1. McCabe

Simple McCabe complexity checker. It can be used as a standalone solution, as well as a plugin for flake8.

2. Radon

Radon is a Python tool that computes various metrics from the source code:

  • McCabe's complexity, i.e. cyclomatic complexity
  • Raw metrics (including Source Lines of Code, comment lines, blank lines, etc.).
  • Halstead metrics (wiki)
  • Maintainability Index (the one used in Visual Studio)

3. Wily

A command-line application for tracking and reporting on the complexity of Python tests and applications. It can analyze commits and build a report to show how complexity changes and whose commit ruins this metric :)


Code formatter is a tool that automatically format code according to certain standards or rules. They can format code to be more readable, consistent, and maintainable. Some formatters use their own rules, while others use the linter's output. Here are some examples of what formatters can do: sorting imports, formatting docstrings, formatting code to conform to style guides such as PEP 8 and PEP 257, and so on.

Code formatting tools seriously save so much time when you're trying to stick to a style guide. You just set it up once and let it do its thing automatically. Plus, it makes your pull request diffs so much easier to read.

1. Isort

This is a very useful tool for keeping imports in your code organized.

2. Docformatter

Automatically formats docstrings to follow a subset of the PEP 257 conventions.

3. Pydocstringformatter

This project is heavily inspired by docformatter. This tool automatically formats Python docstrings to follow recommendations from PEP 8 and PEP 257 (or other supported style guides).

4. Black

I'd better provide a quote from the project description:

Black is the uncompromising Python code formatter. By using it, you agree to cede control over minutiae of hand-formatting. In return, Black gives you speed, determinism, and freedom from pycodestyle nagging about formatting. You will save time and mental energy for more important matters.

Blackened code looks the same regardless of the project you're reading. Formatting becomes transparent after a while and you can focus on the content instead.

5. YAPF (Yet Another Python Formatter by Google)

More flexible compared to Black. You can configure your own style guide or rely on one of the predefined ones:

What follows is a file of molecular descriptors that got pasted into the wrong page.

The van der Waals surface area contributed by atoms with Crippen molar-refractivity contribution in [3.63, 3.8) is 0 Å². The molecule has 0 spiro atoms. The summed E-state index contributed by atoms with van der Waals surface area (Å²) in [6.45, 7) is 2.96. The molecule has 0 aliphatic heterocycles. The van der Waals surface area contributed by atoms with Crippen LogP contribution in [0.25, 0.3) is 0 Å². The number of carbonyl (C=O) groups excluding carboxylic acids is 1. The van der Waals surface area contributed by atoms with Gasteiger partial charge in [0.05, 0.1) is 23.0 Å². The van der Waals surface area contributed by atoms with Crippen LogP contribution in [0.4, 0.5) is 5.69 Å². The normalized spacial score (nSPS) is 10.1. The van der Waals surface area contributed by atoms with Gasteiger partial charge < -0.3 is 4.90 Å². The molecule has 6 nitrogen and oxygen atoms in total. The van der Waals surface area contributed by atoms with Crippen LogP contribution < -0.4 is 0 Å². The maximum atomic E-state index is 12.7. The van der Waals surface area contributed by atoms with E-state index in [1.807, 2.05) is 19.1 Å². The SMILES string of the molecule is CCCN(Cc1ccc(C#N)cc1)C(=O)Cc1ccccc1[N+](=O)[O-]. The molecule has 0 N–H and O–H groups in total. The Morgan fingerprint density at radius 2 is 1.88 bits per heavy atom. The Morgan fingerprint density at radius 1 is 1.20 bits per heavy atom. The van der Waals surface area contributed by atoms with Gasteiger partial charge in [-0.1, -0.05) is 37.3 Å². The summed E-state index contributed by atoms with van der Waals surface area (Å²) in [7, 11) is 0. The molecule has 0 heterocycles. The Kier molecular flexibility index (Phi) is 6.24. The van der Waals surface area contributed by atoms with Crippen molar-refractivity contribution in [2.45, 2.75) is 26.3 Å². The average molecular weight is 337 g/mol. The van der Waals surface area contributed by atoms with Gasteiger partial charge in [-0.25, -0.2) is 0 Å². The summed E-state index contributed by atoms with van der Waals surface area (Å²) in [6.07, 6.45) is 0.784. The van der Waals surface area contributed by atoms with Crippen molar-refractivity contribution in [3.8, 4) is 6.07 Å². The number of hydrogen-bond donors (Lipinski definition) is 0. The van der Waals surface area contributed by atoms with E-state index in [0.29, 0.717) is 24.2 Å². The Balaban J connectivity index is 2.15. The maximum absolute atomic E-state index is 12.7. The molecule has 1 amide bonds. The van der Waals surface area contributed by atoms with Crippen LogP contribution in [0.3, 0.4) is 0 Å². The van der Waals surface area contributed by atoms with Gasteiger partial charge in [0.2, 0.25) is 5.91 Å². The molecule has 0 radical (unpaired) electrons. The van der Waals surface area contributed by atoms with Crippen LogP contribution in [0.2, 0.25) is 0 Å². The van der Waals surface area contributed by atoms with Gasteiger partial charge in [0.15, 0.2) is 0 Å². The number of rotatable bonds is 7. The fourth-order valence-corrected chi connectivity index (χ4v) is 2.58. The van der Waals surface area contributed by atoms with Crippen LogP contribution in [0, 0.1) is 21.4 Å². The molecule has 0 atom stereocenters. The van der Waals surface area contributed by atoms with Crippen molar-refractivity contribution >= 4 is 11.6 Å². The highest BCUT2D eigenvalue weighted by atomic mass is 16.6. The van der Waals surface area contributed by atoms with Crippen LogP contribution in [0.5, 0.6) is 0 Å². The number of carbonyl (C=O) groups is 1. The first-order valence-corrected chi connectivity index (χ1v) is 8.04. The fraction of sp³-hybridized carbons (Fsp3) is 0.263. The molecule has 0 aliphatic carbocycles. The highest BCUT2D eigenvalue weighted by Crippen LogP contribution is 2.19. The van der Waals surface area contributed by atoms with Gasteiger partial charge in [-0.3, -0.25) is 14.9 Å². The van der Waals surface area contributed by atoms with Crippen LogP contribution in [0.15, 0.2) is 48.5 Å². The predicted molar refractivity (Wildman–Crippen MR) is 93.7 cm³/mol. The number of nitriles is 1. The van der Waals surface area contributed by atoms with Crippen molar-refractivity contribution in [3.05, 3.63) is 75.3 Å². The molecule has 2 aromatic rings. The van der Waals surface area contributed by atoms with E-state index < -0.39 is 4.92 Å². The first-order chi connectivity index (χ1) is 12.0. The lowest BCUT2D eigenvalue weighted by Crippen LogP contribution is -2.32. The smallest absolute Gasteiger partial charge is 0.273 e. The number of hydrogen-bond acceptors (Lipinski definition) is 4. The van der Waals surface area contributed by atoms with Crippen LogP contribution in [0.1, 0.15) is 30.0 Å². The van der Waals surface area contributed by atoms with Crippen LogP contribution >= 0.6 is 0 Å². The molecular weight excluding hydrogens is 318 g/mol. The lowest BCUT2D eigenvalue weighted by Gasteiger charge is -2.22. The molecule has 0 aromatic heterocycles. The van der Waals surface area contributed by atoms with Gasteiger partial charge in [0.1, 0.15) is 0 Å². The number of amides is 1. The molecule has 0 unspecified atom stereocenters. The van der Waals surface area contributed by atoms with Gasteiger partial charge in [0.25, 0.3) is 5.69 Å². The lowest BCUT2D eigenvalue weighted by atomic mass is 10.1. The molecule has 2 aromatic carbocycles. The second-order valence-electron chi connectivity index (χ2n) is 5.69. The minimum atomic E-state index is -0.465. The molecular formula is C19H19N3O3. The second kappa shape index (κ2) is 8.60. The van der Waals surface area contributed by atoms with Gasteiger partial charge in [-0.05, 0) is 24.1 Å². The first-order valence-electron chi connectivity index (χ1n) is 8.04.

• pep8 (default)
  • google (based on the Google Python Style Guide)
  • yapf (for use with Google open-source projects)
  • facebook

6. Autoflake

Removes unused imports and unused variables as reported by pyflakes.

7. Pyupgrade

A tool to automatically upgrade syntax for newer versions of the language. Very handy in keeping the code style consistent with the most recent version of Python.

8. Autopep8

Automatically formats Python code to conform to the PEP 8 style guide. It uses the pycodestyle utility to determine which parts of the code need to be formatted.


In this category, I include utilities that can perform multiple tasks right out of the box or be customized to fit your needs using plugins.

1. Flake8

Flake8 is a Python tool that glues together pycodestyle, pyflakes, mccabe, and third-party plugins to check the style and quality of some Python code.

2. Ruff

Ruff can be used to replace Flake8 (plus dozens of plugins), isort, pydocstyle, yesqa, eradicate, pyupgrade, and autoflake, all while executing tens or hundreds of times faster than any individual tool. It’s incredibly fast!

3. Prospector

Inspects Python source files and provides information about type and location of classes, methods etc. It brings together the functionality of other Python analysis tools such as Pylint, pycodestyle, and McCabe complexity. See the Supported Tools documentation section for a complete list.

How to run

You can run checkers directly on your computer from time to time, but it's not the best option, as there is a risk of forgetting to do so. It's better to implement auto checkers (see below) first and have the option to run them directly as a more convenient way to debug.

Using pre-commit on your computer, you can prevent committing unchecked code, which is convenient. However, don't forget to set up the pre-commit hook right after cloning a repository.

Using a dedicated CI step (in GitHub Actions or GitLab CI/CD) is the most reliable way to check code, no matter where it came from.


Static analysis tools for Python code are essential for catching defects early in the development process. Integrating these tools into your workflow can save time and improve code quality, leading to a better end product. I think at least a general code formatter (Black or YAPF) and a type checker (I prefer mypy) should be used for any projects. The earlier you configure them, the less time you will spend fixing problems in the future.



Here is some additional video material about the tools that I mentioned in this article.